According to the basic features, clothing of the Pannonian type are uncut clothes manually sutured using domestic linen, hemp or cotton cloths. Within their households women - young girls and married women, produced ingredients - grown and processed vegetable and wool fibres for making woollen cloths and fabrics. They also, using these materials, made (sewed and embroidered) clothes for the whole family. The main parts of men's and women's clothing /national costumes are shirts and underpants for men and shirts /skirts and aprons for women. Clothes were formed by assembling and crimping flat half cloth, using the shape of a body, and then forming rich folds, pleats and hem. Borders and prominent places on the clothes were decorated using various techniques of white and coloured embroidery, while the clothes worn on formal occasions were ornamented with gold embroidery. In winter time, the cotton clothes were complemented with wool clothing, both homemade crafted, as well as with fur and leather crafted garments. Some parts of fur clothing (a rain coat, kоžuh - a sheepskin vest, a jacket) were worn, as a privilege and status symbol of the wealthy, on special occasions throughout the year.

The way of dressing of the rural population depended on the nature, primarily farming, and Pannonian way earning. Later this shifted to economic and social status, national, regional and denominational affiliation. Therefore, very important functions of traditional costumes, except the safety as the primary function of marking the economic, national and regional identity, were also marking family and personal identity. Certain items of clothing, such as women's headgear - upper garments, sheepskin vests or cloaks, and the use of certain colors - especially red, blue and green, were used for marking and emphasizing national identity. Ornamenting sheepskin vests with mirrors and the use of certain embroidery motifs were the elements that gave clothes a magical function. The primary function of national costumes, as clothing exclusively for special occasions, was a display of ethnic identity as well as aesthetics.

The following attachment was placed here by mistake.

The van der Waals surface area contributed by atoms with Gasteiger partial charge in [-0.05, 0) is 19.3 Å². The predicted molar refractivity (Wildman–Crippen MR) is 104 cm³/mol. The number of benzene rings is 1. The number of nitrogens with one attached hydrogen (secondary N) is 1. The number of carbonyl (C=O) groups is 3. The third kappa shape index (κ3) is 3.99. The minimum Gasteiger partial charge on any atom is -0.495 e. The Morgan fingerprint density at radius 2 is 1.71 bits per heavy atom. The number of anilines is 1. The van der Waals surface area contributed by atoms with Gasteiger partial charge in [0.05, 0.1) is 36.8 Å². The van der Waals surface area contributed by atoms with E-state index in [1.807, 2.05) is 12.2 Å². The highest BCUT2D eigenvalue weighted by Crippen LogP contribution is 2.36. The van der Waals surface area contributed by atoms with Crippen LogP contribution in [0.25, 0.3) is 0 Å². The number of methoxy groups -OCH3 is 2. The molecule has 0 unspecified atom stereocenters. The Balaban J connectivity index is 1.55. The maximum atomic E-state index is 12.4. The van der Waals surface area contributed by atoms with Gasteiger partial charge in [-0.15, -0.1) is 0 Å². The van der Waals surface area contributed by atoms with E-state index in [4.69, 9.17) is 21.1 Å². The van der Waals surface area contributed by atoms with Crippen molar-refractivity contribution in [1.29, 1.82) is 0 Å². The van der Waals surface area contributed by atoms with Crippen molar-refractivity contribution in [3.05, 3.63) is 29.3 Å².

In the Pannonian type of traditional costumes, archaic elements are present, such as obojci – foot wraps, opanci- footwear, woollen skirts, konđa, as well as decorating the young with flowers. These archaic elements originated in the steppe nomads, old Slavic and Slavic heritage. Elements of the Hungarian, Slovak, German or European civic culture depicting the newer social status were also present. Dominant cultural, historic and fashion styles that had a significant influence on the way of clothing of broader social class, resulted in the existence of European cultural elements made by direct adaptation or copying. Elements taken from the Baroque era -the design and cut of certain articles of clothing, the use of luxury materials, decoration method, embroidery motifs, as well as from the Romanticism - fabrics, patterns, black colour, hairstyles, seemed to prevail.

In contrast to the diversity in clothing of the rural population, where multi-ethnicity and multiculturalism in the Danube region were fully expressed, the civil class clothing was more uniformed - existing differences were due to the class background and financial status. The way of clothing of the civil population in the major urban centers, such as Petrovaradin, Novi Sad and Zemun, as well as in smaller urban areas such as Apatin, Bаčkа Pаlаnkа, Vukovar, Ilok, Sremska Kamenica and Sremski Karlovci (similar to the rich class of the rural population), was in accordance with fashion trends of the time. Clothing, footwear and accessories were to the latest Parisian and Viennese fashion, or its variant in Pest, purchased in the bigger urban centers or commissioned by fashion catalogues (purchased goods were posted even to bigger villages). Very often, fashionable clothes were made by local seamstresses and milliners, very popular in the late 19th century.


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(Text: Ethnographic Museum in Belgrade)